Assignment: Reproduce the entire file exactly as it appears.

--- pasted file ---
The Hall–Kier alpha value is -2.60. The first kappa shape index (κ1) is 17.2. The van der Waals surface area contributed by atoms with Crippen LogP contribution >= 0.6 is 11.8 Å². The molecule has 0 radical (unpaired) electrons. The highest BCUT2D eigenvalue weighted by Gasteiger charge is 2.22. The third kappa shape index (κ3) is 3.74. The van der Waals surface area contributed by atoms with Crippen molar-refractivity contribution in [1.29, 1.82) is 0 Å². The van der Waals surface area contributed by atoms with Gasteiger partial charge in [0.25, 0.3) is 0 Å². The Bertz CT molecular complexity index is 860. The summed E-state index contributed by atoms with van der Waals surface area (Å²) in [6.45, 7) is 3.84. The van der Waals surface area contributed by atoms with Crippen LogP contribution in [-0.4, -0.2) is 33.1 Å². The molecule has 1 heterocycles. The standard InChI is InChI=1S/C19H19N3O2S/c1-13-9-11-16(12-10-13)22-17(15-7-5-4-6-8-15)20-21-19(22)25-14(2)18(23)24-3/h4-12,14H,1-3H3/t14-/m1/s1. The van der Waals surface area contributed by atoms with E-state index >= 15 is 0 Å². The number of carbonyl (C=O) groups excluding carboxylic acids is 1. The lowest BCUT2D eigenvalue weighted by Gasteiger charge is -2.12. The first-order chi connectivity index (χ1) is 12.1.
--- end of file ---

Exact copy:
The Hall–Kier alpha value is -2.60. The first kappa shape index (κ1) is 17.2. The van der Waals surface area contributed by atoms with Crippen LogP contribution >= 0.6 is 11.8 Å². The molecule has 0 radical (unpaired) electrons. The highest BCUT2D eigenvalue weighted by Gasteiger charge is 2.22. The third kappa shape index (κ3) is 3.74. The van der Waals surface area contributed by atoms with Crippen molar-refractivity contribution in [1.29, 1.82) is 0 Å². The van der Waals surface area contributed by atoms with Gasteiger partial charge in [0.25, 0.3) is 0 Å². The Bertz CT molecular complexity index is 860. The summed E-state index contributed by atoms with van der Waals surface area (Å²) in [6.45, 7) is 3.84. The van der Waals surface area contributed by atoms with Crippen LogP contribution in [-0.4, -0.2) is 33.1 Å². The molecule has 1 heterocycles. The standard InChI is InChI=1S/C19H19N3O2S/c1-13-9-11-16(12-10-13)22-17(15-7-5-4-6-8-15)20-21-19(22)25-14(2)18(23)24-3/h4-12,14H,1-3H3/t14-/m1/s1. The van der Waals surface area contributed by atoms with E-state index >= 15 is 0 Å². The number of carbonyl (C=O) groups excluding carboxylic acids is 1. The lowest BCUT2D eigenvalue weighted by Gasteiger charge is -2.12. The first-order chi connectivity index (χ1) is 12.1.